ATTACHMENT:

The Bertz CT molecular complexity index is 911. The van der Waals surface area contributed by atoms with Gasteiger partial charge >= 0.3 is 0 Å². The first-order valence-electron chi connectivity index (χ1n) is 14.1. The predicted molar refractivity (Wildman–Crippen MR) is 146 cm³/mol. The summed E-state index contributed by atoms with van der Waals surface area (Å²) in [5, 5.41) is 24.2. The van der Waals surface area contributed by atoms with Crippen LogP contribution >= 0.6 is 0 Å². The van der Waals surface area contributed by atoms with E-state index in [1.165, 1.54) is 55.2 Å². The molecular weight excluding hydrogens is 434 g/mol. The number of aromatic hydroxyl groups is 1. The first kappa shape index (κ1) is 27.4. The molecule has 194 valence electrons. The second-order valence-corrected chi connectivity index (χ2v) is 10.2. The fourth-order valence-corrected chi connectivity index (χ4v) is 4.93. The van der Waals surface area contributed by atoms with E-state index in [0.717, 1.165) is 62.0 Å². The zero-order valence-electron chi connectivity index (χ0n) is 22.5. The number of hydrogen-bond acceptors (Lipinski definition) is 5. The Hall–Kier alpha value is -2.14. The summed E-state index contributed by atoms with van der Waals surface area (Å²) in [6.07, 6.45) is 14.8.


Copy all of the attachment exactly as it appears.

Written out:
The Bertz CT molecular complexity index is 911. The van der Waals surface area contributed by atoms with Gasteiger partial charge >= 0.3 is 0 Å². The first-order valence-electron chi connectivity index (χ1n) is 14.1. The predicted molar refractivity (Wildman–Crippen MR) is 146 cm³/mol. The summed E-state index contributed by atoms with van der Waals surface area (Å²) in [5, 5.41) is 24.2. The van der Waals surface area contributed by atoms with Crippen LogP contribution >= 0.6 is 0 Å². The van der Waals surface area contributed by atoms with E-state index in [1.165, 1.54) is 55.2 Å². The molecular weight excluding hydrogens is 434 g/mol. The number of aromatic hydroxyl groups is 1. The first kappa shape index (κ1) is 27.4. The molecule has 194 valence electrons. The second-order valence-corrected chi connectivity index (χ2v) is 10.2. The fourth-order valence-corrected chi connectivity index (χ4v) is 4.93. The van der Waals surface area contributed by atoms with E-state index in [0.717, 1.165) is 62.0 Å². The zero-order valence-electron chi connectivity index (χ0n) is 22.5. The number of hydrogen-bond acceptors (Lipinski definition) is 5. The Hall–Kier alpha value is -2.14. The summed E-state index contributed by atoms with van der Waals surface area (Å²) in [6.07, 6.45) is 14.8.